The confinement of my father felt like I too was incarcerated, doing the time right along with him. Communication with him was difficult because of the circumstances he was under. I felt angry. I was pissed off at the world, and I knew that a lot of my minority peers were too, because they were in the same boat as me. A lot of them ended up getting caught up in the vicious cycle of repeating their incarcerated parent’s crime or something similar to it.
Solitary confinement not only kept my father locked in a box, but it kept him locked out of my life. It’s not hard to see that this system of ‘justice’ is corrupted when we are aware of the psychological effects that locking a parent out of the life of a growing child can have on the mind of that child. Even though I was physically free, mentally I was trapped in a 6×9 cell, isolated from my parent, the only man in my life, and locked into a sentence of solitude. As much as I stated “I,” it was more like were both doing time.
United Nations Special Rapporteur on Torture Juan Méndez has concluded that the state of New York violated the rights of three incarcerated men “to be free from torture” by locking them up them in long-term solitary confinement. The findings, which were submitted to the UN Human Rights Council last month, were published alongside similar “observations” on the human rights practices of nearly 70 other countries. The Special Rapporteur is appointed by the Human Rights Council to serve as the UN’s chief expert and investigator on nations’ use of “torture and other cruel, inhuman and degrading treatment or punishment.”
The three individuals named in the report are William “Billy” Blake, Stephan Poole, and Kenneth Wright. According to Méndez:
Mr. William Blake has been incarcerated in a SHU, held in a barren concrete cell with no furnishings other than a steel bed frame for 25 consecutive years. Mr. Stephan Poole received a sentence of 36 months in the SHU for allegedly planning an escape. In the eight years and nine months prior, he had allegedly received no reports of misbehavior. Mr. Poole has reportedly accumulated additional lengthy SHU sentences for non-violent prison infractions, including refusing to return a food tray. He has allegedly developed insomnia and paranoia and has become increasingly anti-social as a result of his confinement. Mr. Kenneth Wright has been repeatedly confined to SHU as punishment for using marijuana, despite proactively seeking treatment from the Department of Corrections health service. Allegedly, after Mr. Wright’s latest infraction, authorities subjected him to six additional months in SHU and failed to take steps to assess his medical condition and provide necessary treatment. It is reported that Mr. Wright has struggled with depression, hopelessness and thoughts of suicide during his time in SHU. In addition, isolation in the SHU changed his behavior: he became more aggressive and started talking to himself.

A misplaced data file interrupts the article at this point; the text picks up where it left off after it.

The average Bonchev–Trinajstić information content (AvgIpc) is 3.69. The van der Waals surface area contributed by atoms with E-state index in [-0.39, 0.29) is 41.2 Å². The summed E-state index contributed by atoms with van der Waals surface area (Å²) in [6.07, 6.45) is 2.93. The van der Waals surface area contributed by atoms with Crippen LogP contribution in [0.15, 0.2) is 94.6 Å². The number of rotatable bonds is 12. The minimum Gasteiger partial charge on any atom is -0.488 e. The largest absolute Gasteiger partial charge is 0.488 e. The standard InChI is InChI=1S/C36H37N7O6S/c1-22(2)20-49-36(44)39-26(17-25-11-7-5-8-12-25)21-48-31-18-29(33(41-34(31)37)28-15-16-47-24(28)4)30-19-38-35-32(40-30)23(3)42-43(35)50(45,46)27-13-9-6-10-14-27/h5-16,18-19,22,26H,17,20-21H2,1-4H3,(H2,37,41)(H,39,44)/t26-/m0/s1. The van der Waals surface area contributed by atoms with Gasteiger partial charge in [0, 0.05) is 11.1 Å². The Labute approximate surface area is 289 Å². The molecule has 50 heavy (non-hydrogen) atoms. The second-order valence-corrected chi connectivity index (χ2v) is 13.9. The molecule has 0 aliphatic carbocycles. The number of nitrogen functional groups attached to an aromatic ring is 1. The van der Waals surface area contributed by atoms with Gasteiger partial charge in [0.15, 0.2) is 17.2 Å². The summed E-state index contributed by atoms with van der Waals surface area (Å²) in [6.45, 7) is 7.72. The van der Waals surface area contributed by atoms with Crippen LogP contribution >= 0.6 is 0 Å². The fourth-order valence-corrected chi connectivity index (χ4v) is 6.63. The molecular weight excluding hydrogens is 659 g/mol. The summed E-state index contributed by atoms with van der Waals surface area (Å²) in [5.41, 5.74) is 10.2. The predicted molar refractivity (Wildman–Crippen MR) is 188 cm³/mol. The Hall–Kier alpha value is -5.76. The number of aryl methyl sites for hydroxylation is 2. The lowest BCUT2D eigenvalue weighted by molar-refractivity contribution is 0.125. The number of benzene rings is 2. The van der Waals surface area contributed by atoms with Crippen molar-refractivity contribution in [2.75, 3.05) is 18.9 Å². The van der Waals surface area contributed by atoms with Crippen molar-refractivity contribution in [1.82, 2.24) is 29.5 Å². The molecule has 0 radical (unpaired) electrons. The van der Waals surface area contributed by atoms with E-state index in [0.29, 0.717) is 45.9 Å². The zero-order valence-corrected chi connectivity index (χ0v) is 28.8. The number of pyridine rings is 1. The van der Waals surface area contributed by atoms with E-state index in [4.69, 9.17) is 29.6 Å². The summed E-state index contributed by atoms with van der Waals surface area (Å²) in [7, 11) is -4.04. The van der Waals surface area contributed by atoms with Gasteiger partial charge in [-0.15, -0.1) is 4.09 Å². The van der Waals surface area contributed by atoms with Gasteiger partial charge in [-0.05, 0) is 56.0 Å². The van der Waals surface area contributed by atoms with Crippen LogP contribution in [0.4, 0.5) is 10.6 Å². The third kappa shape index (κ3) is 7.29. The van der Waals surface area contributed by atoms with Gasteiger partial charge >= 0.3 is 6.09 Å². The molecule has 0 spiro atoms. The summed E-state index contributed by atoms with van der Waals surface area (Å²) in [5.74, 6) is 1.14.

In a separate subsection of the document, the Special Rapporteur specifically examines the case of Blake, who is believed to have been held in solitary longer than anyone else in New York State. Méndez cites an earlier communication regarding Blake–to which he has yet received no reply from the U.S. government:
Mr. William Blake, 50 year old, [is] incarcerated at the Elmira Correctional Facility…It is alleged that he has at least 48 years remaining on his sentence, and does not know whether he will ever be released from Special housing units (SHU) because administrative segregation is indefinite in nature; New York state allegedly places no upper limit on the length of administrative segregation. It is reported that recreation consists of one hour in an empty space surrounded by concrete walls on three sides. DOCCS provides no exercise equipment. Furthermore, it is alleged that despite Mr. Blake’s repeated requests, DOCCS has not provided an anticipated date of release from administrative segregation. DOCCS has also refused to tell Mr. Blake how or if he can earn release from the SHU. In a 2009 review of Mr. Blake’s status, DOCCS included such statements in its reasoning: “His long sentence would be an incentive for him to attempt another escape, as his only reasonable means of gaining freedom.” But in a 2002 review, DOCCS recognized that neither Mr. Blake’s disciplinary history nor his history while in DOCCS custody, standing alone, justified his continued status in administrative segregation. Mr. Blake reported that he struggles daily to cope with the intense emotions and the depression that bears down on him as he reflects on his quarter-century in extreme isolation.”
In 2013, Solitary Watch published his essay about life in isolation, “A Sentence Worse Than Death.” In summing up, he wrote: